GENETIC AMNIOCENTESIS

Genetic amniocentesis was made possible in the 1970s after it was shown that fetal cells could be cultured and grown.  Fetal epithelial (skin) and other cells are sloughed from the fetus and are present in the amniotic fluid.  By getting a sample of the fluid, there is no need to sample the fetus directly.  Fetal cells are cultured and grown because there are relatively few cells initially.  After culturing the cells, a process of karyotypic banding is performed.  The DNA is stained with a special stain (Giemsa stain) during a critical part of cell division.  Using a high powered microscope, the DNA can then be visualized and analyzed.  A full karyotype analysis looks for not only major chromsome abnormalities- such as abnormal number of chromosomes- but also much smaller abnormalities.

  • Usually performed 14-20 weeks
  • Risk of fetal death estimated as 1:200.  This risk is not due to hurting the fetus at the time of the procedure, but rather because the hole made by the needle may not seal properly, allowing amniotic fluid to escape.

 

CHORIONIC VILLUS SAMPLING (CVS)

Chorionic villus sampling (CVS)  requires sampling of the placental tissue by either placing a needle through the skin (percutaneous) or by inserting a flexible catheter through the vagina and cervix and into the placenta.  This procedure is based on the fact that in nearly all cases, the fetal and placental tissue is the same, so that sampling of the placenta is representative of the fetus.  The primary advantage of CVS is the ability to detect problems sooner than with amniocentesis. With CVS, results are available at 10 to 12 weeks of pregnancy.  CVS can be used to determine virtually all disorders that can be diagnosed by amniocentesis with the exception of neural tube defects (spina bifida). CVS is the primary tool used to diagnose fetal cytogenetic, molecular and biomedical disorders, such as cystic fibrosis, hemoglobinopathies, hemophilia, sickle-cell disease and Rh typing.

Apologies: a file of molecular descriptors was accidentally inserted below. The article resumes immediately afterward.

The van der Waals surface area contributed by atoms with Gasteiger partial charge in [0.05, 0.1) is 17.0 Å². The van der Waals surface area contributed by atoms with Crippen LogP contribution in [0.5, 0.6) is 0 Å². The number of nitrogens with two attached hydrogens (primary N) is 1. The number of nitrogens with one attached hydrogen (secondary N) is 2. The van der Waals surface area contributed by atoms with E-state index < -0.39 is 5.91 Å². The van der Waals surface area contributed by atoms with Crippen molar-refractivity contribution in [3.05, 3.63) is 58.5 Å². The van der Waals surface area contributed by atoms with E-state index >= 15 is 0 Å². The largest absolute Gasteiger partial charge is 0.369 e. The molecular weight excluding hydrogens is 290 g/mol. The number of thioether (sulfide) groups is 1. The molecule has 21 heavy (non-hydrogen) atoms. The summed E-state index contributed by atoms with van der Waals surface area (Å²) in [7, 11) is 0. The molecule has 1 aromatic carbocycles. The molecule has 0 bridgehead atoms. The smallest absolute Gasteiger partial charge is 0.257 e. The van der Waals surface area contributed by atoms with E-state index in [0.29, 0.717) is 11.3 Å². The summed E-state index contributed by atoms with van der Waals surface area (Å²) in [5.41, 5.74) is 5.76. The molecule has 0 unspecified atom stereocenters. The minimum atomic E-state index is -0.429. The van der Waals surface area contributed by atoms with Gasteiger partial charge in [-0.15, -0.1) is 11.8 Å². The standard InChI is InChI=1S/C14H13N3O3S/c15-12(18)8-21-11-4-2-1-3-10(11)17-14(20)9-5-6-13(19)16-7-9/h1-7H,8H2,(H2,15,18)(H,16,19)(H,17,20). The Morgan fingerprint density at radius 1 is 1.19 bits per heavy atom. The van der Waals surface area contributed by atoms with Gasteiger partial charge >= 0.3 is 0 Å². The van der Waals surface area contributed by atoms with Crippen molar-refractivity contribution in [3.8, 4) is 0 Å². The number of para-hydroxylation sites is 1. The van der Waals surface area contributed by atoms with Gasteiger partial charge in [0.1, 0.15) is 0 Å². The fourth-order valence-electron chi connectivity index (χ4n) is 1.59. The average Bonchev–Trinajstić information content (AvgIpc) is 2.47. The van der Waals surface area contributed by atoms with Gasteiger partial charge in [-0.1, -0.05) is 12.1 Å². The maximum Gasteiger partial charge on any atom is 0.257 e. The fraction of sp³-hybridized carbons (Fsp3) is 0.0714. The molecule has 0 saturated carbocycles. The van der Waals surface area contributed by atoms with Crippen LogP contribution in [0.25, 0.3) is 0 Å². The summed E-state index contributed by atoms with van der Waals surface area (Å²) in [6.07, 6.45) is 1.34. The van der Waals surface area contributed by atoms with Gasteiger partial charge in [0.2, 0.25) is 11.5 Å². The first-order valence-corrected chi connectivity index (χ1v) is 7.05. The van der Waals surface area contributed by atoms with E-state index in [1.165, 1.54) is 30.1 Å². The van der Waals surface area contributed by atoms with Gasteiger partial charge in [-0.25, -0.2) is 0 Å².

CVS slightly increases the chance of miscarriage (less than 1%). Other minor complications, such as vaginal bleeding (spotting) or cramping, occur more frequently after CVS than after amniocentesis.

  • Usually performed 10-12 weeks

  • Risk of fetal death estimated as 1:100 to 1:200.

PERCUTANEOUS UMBILICAL VEIN SAMPLING

Umbilical vein sampling requires placing a needle into the umbilical vein and obtaining fetal blood for analysis.  It is a higher risk procedure.  Because of the small size of the umbilical vein, this procedure is usually performed after 20 weeks.